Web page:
Pretty harsh but probably well-deserved. Even though it may be difficult to be a manager — and I know from personal experience that it is — that is no excuse for the kind of self-centered and destructive behavior described above. And that kind of behavior needs to be called out and avoided at all costs.

So beware of these bad managers. Look for the following characteristics:

  • Lack of empathy;
  • Volatile and manipulative behavior;
  • Perfectionism, including setting unrealistic standards and deadlines for themselves and others;
  • Difficulty with personal relationships, including low emotional IQs and trouble dealing with individual weaknesses; and
  • Fear of failure and belief that their leadership is always being challenged and judged by the failures of their direct reports.

And commit the following words to memory:

Abrasive leaders can be incredibly charismatic, especially to clients. Due to their razor-sharp intelligence, they have strong powers of persuasion. But they also create a culture of fear that robs employees of their voice and deadens creativity.

Don’t be robbed. Leaders with these kinds of negative characteristics do not change. But you can. You can change departments or change employers. Anything less is self torture.

And you deserve more.

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Women and Minority Lawyers are Valuable Human Capital That Needs Protection

Human capital is something that law firms too often overlook. Management and leadership are so busy calculating success in terms of profit and loss and, especially, profits per partner that the cost of losing human capital, aka talent, is a much bigger concern. Bigger because it is the talented young lawyers who will lead the firm into a successful future, and succession plans are REALLY important.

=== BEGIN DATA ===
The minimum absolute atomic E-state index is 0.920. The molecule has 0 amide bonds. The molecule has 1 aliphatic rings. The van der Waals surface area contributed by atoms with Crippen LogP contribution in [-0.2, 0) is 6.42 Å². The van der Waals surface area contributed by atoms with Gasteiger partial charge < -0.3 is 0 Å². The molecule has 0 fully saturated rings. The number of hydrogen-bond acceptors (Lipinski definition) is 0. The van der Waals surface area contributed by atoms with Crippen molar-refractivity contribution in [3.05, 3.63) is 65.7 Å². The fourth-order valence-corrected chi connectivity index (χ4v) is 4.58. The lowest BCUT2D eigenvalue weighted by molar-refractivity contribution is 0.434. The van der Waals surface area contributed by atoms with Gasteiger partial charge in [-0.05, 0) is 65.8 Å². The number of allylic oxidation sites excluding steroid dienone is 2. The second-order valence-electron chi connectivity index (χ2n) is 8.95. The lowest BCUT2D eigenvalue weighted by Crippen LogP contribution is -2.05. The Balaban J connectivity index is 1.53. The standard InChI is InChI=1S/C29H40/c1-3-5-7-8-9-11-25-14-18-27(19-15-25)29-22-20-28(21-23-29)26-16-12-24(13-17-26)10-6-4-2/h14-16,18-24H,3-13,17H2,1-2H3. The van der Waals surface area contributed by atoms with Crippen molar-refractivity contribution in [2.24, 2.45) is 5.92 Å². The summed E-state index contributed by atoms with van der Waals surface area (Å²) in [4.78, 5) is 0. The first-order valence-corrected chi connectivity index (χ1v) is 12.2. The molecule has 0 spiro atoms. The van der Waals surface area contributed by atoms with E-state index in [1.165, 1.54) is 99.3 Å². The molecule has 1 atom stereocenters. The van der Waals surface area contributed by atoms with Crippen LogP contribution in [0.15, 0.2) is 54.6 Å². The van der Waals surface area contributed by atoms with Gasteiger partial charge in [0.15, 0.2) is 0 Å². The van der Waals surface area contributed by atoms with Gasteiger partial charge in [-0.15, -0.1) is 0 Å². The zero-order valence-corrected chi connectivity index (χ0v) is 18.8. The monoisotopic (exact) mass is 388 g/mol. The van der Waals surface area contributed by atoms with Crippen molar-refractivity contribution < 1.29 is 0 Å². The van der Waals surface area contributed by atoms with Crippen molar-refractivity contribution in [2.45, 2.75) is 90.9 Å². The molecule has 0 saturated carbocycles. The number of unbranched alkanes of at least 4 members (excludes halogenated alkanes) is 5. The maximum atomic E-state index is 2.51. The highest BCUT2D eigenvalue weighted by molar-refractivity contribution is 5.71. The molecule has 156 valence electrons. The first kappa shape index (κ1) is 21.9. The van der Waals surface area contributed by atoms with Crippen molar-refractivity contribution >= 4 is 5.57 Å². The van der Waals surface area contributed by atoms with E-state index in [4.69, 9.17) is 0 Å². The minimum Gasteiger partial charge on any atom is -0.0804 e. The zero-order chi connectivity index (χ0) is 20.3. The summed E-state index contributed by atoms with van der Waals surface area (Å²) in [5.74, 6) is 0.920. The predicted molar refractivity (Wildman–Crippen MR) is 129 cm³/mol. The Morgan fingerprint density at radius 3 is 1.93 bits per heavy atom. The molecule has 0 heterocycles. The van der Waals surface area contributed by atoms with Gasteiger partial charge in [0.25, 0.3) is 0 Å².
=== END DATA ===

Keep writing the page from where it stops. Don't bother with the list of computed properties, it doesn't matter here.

Read more about why law firms need to focus more on damage control and stopping the talent bleed in my October column for the ABA Journal. Here’s the link:

And here’s a teaser:

The law industry is broken: with its lack of retention and advancement of women and minority lawyers; in its failure to provide mentoring and preparation for young lawyers to assume the mantles of responsibility they desire; with outdated views of equitable profit sharing and client-generation credits; in its slow progress to offer alternatives to the billable hours; and in its lagging advancements in technologies that could save clients money and relieve stress on practitioners.

And there is much much more where that came from! Enjoy the read.

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Webinar On and For Millennial Lawyers

On November 18, it will be my pleasure to present a webinar on and for millennial lawyers in cooperation with Webinars for Busy Lawyers. Here is a registration link for this FREE webinar: 

The 20-minute program will include discussion of the following topics:

  • Defining the millennial generation and how the millennial generation affects the workplace now and in the future;
  • The societal influencers that helped shape millennials and millennial lawyers and affected their values;
  • The similarity between the values of millennial lawyers and the values of lawyers of the Greatest Generation; 
  • What millennial lawyers want in the workplace; 
  • How law firms needs to change to retain young talent and protect succession plans; and
  • How millennial lawyers need to respond to be successful in private practice.

Many of these topics are covered in my book, What Millennial Lawyers Want: A Bridge from the Past to the Future of Law Practice (Wolters Kluwer/Aspen Publishers, 2018). If you can’t find time to read the book, here is your chance for an abbreviated version, tailor made for busy lawyers.

If you are a millennial lawyer, this information is for you. If you supervise/manage millennial lawyers, this information is also for you and critical to the future of law practice.

I hope you will join us on November 18, and I look forward to taking your questions during the Q and A.